For those of us in marketing, there’s really nothing quite like Cannes. Beyond the great food, rosé and sheer beauty of the South of France, there is no other event that brings together as many of the world’s top marketers as Cannes Lions. This year, Brand Innovators along with Influential, took over the beach that Twitter had occupied for years. Additionally, Brand Innovators announced that they would be merging with what was formerly called the CMO Club. which only extends and elevates what was already a huge marketing community. With that as the backdrop, we heard from CMO’s from some of the top brands in the world, including Raja Rajamannar from Mastercard, Mark Pritchard from P&G, and of course my old peeps from IBM and Unilever.
As always, the festival provided an opportunity for industry talent to showcase their creativity, share insights, forge partnerships and hear about the emerging trends that will shape the future of this business. This year’s key themes were personalization, DE&I, CTV, Immersive technologies, Data & Purpose. But the talk of the town, up and down La Croisette this year, was Generative AI. It came up in about 90% of the sessions I attended. There were hundreds of sessions on these key topics, many of them great, but the following highlights a few of what I thought were the most interesting and unique, along with my take on the subjects:
Generative Artificial Intelligence
It seemed as if everyone thought AI was a new thing. It is not. When I was at IBM several years ago, we worked on and created some incredible AI programs years before this, using Watson technology. For example, we created 1) sizzle reels for Wimbledon by having Watson create highlights by recognizing when players pumped their fists 2) a dress for the Met Gala by having Watson gauge fashion trends and 3) even here in Cannes, way back in 2016, we had Watson scrape people’s social media feeds to hand them their favorite drink as they walked in. And broadly, while people may not even realize it, Watson has been enhancing our experiences in the background for years.
With that in mind, I went to an IBM session at BI’s Armani Café to listen to IBM chief creative officer, Billy Seabrook and IBM CMO Karen Feldman talk about what IBM is doing now in the AI space. Billy spoke of how they’ve advanced their use of AI by “using Watson for content generation. And then, once the content is created, using it to automate and personalize customer experiences.” He also spoke of using analytics platforms to monitor performance, and then turning the insights into creative briefs”.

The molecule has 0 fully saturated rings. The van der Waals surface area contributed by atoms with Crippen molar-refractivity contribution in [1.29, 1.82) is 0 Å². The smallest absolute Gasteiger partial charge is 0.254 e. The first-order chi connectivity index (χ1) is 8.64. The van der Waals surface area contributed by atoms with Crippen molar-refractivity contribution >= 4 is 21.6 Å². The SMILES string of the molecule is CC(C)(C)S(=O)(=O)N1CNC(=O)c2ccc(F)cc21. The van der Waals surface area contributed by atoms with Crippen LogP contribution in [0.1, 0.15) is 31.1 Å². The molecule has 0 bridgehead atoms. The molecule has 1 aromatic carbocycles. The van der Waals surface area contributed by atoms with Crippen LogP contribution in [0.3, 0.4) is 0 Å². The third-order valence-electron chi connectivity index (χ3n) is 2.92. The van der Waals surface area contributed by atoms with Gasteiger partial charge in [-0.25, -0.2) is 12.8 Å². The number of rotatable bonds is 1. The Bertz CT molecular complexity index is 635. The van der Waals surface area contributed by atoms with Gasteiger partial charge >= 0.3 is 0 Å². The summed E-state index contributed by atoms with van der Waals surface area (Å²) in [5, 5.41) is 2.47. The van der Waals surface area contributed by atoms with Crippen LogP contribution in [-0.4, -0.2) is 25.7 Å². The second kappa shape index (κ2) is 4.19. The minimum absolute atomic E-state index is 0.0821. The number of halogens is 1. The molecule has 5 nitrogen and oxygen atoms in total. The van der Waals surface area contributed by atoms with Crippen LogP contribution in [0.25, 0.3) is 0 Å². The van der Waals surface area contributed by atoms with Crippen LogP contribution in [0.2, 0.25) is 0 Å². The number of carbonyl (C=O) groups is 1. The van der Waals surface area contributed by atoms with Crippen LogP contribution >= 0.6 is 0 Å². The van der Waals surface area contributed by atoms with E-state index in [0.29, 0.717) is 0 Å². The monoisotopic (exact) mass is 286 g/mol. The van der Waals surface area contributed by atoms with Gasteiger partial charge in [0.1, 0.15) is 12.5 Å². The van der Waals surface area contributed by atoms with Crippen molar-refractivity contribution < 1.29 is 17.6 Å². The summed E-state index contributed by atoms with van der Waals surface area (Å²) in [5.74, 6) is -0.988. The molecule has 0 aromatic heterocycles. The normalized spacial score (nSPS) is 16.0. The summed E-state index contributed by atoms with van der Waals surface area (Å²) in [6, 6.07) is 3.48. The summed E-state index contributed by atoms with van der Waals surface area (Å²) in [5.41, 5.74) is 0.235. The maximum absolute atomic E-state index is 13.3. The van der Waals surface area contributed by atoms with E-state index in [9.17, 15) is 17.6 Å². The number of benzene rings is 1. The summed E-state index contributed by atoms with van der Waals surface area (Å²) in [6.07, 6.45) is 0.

But now, with the hype cycle and fear around ChatGPT, it seems that everyone is trying to figure out how to work with OpenAI, or whatever new start-up in the field to get engaged in generative AI for marketing. But in my view, with all the experience Watson has and their long-held approach to data protection and security, IBM would be the place I’d go to first… and I’m saying this, even though I’ve long since left Big Blue!:-)
It’s clear marketers are now on the front lines of dealing with the politicization of seemingly everything. Grappling with tough questions around a slew of DE&I related cultural issues highlighted by the recent bud light/transgender campaign. Brands know that diversity, equity, and inclusion initiatives can drive success, but implementing those strategies can be tricky. We saw a number of solid campaigns, but I thought one stood out as particularly creative and unique.
Denise Vitola, vice president of brand integration, social/influencer, Bayer, showcased a diversity program for the allergy brand Claritin. A program that won a Cannes Lion for what they called the Claritin “Diversitree.” The premise of this campaign was based on the insight that trees have genders (who knew??). There are far more male trees than female trees, and apparently male trees give off tons of pollen (female trees don’t give off any), which of course cause allergies. So Claritin proclaimed, “we have to stop this tree inequality” and started an influencer campaign where they had influencers plant female trees in different places, starting in Richmond Virginia, which is one of the worst US cities for allergies, with the goal being to reduce pollen levels. Their influencers talked about how more female trees make a better outside for all.
This is a great combination of experiential, influencer marketing, gender equality, and of course has a direct link to the brand. Win, win!
There were a lot of conversations around today’s best practices in marketing, especially in lieu of the cookie deprecation and IDFA issues. Many discussions and questions related to the need for first party data, performance vs. brand, customer experiences, martech stacks, etc… There were far too many discussions on these subjects to summarize here, but I thought Ann Mukherjee, CEO Pernod Ricard and former marketing executive at PepsiCo, did a great job of simplifying their approach. Here is what she shared…